Gather information and prepare the attack. This involves scouting possible victims and learning more about them, for example through social media. Information of interest includes birthdates, phone numbers, work information, social activities, hobbies. Find out what position the person holds at the targeted company; decide on attack method (phishing, tailgaiting), prepare fake website if needed.

2

STAGE 2: INTERACT AND BUILD TRUST

Make contact with the chosen victim, get the scam rolling (example: “This is Scott from IT emailing to reset your password, please click on the following link,” or “We are conducting a survey on workplace satisfaction, would you care to answer 3 questions?”) and see if the victim latches on. If they do, gather more intel.

3

STAGE 3: EXPLOIT

Once trust is built, the social engineer will use that trust to request further information from the victim or that they perform a certain action to further escalate access. On a technical level, the perpetrator might harvest the stolen password from the fake website, place the spyware, trojan or other preferred malware in the victim’s system, or use the information gathered to move around in the system and find other higher-level targets.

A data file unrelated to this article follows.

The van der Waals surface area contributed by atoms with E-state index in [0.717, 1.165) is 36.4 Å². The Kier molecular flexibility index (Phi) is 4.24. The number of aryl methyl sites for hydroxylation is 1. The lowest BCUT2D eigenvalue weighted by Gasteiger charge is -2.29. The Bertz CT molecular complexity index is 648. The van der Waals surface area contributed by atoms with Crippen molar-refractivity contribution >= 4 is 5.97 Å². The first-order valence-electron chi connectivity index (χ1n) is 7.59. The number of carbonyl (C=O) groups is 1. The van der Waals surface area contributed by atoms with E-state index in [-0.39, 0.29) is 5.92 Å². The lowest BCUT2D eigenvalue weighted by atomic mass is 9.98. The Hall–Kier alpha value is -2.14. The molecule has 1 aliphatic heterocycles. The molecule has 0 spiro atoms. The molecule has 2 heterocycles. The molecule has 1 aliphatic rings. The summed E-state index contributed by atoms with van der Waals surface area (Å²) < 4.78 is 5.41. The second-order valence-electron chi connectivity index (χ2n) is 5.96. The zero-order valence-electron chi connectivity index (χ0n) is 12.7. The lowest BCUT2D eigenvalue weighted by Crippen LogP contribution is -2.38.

4

STAGE 4: CLEAR TRACKS

Delete everything that could provide a clue as to who you are and what you did – and don’t get caught!

The larger the organization, the easier it is to build trust. In smaller organizations, where everyone knows everyone, it is much harder to pass as someone you’re not.

Psychology of Social Engineering: The Human Factor

Humans are often considered the weakest link in the cybersecurity chain because, unlike machines, they tend to be led by their emotions, which can result in poor judgement of situations. With the right strategy and knowledge, adept social engineers can milk those emotions to get the desired prize. You can bolt up your digital doors with firewalls, antivirus software and spam filters all you like, but if even one of your team members caves to the temptation or pressure of a social engineering attack, they could quickly turn into a potential insider theat and open the doors wide to malware and ransomware attacks.